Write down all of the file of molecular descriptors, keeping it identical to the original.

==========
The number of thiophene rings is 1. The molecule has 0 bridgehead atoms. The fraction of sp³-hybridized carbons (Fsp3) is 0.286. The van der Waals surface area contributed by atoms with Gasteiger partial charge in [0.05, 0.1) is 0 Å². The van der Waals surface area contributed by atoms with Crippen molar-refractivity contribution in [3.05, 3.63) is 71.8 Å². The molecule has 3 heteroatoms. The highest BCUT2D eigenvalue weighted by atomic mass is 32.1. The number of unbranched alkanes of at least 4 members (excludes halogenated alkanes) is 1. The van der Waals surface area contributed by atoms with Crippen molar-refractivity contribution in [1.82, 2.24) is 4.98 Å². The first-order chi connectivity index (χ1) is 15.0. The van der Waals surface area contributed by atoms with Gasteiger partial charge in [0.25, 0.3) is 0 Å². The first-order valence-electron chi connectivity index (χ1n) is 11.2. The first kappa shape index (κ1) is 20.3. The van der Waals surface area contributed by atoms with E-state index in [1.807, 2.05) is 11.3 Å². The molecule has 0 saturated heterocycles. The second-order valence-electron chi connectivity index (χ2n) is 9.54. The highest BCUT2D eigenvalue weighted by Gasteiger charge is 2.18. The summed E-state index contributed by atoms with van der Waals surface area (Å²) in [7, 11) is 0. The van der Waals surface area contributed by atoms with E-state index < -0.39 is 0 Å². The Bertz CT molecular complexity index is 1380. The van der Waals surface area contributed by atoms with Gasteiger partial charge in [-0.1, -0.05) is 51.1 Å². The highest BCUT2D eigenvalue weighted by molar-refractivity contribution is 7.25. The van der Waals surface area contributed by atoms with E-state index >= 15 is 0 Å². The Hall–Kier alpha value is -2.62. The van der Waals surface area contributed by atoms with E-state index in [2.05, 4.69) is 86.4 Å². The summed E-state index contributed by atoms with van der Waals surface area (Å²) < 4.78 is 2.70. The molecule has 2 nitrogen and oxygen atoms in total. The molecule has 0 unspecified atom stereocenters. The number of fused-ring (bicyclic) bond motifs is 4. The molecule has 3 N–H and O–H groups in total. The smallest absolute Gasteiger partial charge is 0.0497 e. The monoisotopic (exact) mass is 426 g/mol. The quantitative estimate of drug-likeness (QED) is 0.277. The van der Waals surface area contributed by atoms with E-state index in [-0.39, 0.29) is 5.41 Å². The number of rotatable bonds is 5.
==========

The number of thiophene rings is 1. The molecule has 0 bridgehead atoms. The fraction of sp³-hybridized carbons (Fsp3) is 0.286. The van der Waals surface area contributed by atoms with Gasteiger partial charge in [0.05, 0.1) is 0 Å². The van der Waals surface area contributed by atoms with Crippen molar-refractivity contribution in [3.05, 3.63) is 71.8 Å². The molecule has 3 heteroatoms. The highest BCUT2D eigenvalue weighted by atomic mass is 32.1. The number of unbranched alkanes of at least 4 members (excludes halogenated alkanes) is 1. The van der Waals surface area contributed by atoms with Crippen molar-refractivity contribution in [1.82, 2.24) is 4.98 Å². The first-order chi connectivity index (χ1) is 15.0. The van der Waals surface area contributed by atoms with Gasteiger partial charge in [0.25, 0.3) is 0 Å². The first-order valence-electron chi connectivity index (χ1n) is 11.2. The first kappa shape index (κ1) is 20.3. The van der Waals surface area contributed by atoms with E-state index in [1.807, 2.05) is 11.3 Å². The molecule has 0 saturated heterocycles. The second-order valence-electron chi connectivity index (χ2n) is 9.54. The highest BCUT2D eigenvalue weighted by Gasteiger charge is 2.18. The summed E-state index contributed by atoms with van der Waals surface area (Å²) in [7, 11) is 0. The van der Waals surface area contributed by atoms with E-state index < -0.39 is 0 Å². The Bertz CT molecular complexity index is 1380. The van der Waals surface area contributed by atoms with Gasteiger partial charge in [-0.1, -0.05) is 51.1 Å². The highest BCUT2D eigenvalue weighted by molar-refractivity contribution is 7.25. The van der Waals surface area contributed by atoms with E-state index >= 15 is 0 Å². The Hall–Kier alpha value is -2.62. The van der Waals surface area contributed by atoms with E-state index in [2.05, 4.69) is 86.4 Å². The summed E-state index contributed by atoms with van der Waals surface area (Å²) < 4.78 is 2.70. The molecule has 2 nitrogen and oxygen atoms in total. The molecule has 0 unspecified atom stereocenters. The number of fused-ring (bicyclic) bond motifs is 4. The molecule has 3 N–H and O–H groups in total. The smallest absolute Gasteiger partial charge is 0.0497 e. The monoisotopic (exact) mass is 426 g/mol. The quantitative estimate of drug-likeness (QED) is 0.277. The van der Waals surface area contributed by atoms with E-state index in [-0.39, 0.29) is 5.41 Å². The number of rotatable bonds is 5.